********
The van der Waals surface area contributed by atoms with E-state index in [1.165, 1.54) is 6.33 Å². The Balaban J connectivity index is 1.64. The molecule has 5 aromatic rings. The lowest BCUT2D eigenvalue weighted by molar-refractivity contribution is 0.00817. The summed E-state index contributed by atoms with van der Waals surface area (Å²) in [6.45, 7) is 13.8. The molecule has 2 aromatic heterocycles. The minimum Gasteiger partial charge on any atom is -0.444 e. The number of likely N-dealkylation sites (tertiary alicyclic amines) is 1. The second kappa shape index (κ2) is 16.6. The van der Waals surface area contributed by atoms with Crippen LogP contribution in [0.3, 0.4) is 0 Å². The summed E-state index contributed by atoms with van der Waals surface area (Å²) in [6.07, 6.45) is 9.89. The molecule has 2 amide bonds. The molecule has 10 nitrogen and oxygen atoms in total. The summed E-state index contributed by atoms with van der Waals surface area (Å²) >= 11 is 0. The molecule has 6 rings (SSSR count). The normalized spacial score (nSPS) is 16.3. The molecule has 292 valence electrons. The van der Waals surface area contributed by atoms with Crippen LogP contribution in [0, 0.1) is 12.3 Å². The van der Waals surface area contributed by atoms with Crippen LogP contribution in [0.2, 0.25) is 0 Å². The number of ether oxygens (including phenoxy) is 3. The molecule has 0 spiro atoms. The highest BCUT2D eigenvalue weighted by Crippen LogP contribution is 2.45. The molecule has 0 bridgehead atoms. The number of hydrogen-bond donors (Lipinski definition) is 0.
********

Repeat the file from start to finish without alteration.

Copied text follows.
The van der Waals surface area contributed by atoms with E-state index in [1.165, 1.54) is 6.33 Å². The Balaban J connectivity index is 1.64. The molecule has 5 aromatic rings. The lowest BCUT2D eigenvalue weighted by molar-refractivity contribution is 0.00817. The summed E-state index contributed by atoms with van der Waals surface area (Å²) in [6.45, 7) is 13.8. The molecule has 2 aromatic heterocycles. The minimum Gasteiger partial charge on any atom is -0.444 e. The number of likely N-dealkylation sites (tertiary alicyclic amines) is 1. The second kappa shape index (κ2) is 16.6. The van der Waals surface area contributed by atoms with Crippen LogP contribution in [0.3, 0.4) is 0 Å². The summed E-state index contributed by atoms with van der Waals surface area (Å²) in [6.07, 6.45) is 9.89. The molecule has 2 amide bonds. The molecule has 10 nitrogen and oxygen atoms in total. The summed E-state index contributed by atoms with van der Waals surface area (Å²) >= 11 is 0. The molecule has 6 rings (SSSR count). The normalized spacial score (nSPS) is 16.3. The molecule has 292 valence electrons. The van der Waals surface area contributed by atoms with Crippen LogP contribution in [0, 0.1) is 12.3 Å². The van der Waals surface area contributed by atoms with Crippen LogP contribution in [0.2, 0.25) is 0 Å². The number of ether oxygens (including phenoxy) is 3. The molecule has 0 spiro atoms. The highest BCUT2D eigenvalue weighted by Crippen LogP contribution is 2.45. The molecule has 0 bridgehead atoms. The number of hydrogen-bond donors (Lipinski definition) is 0.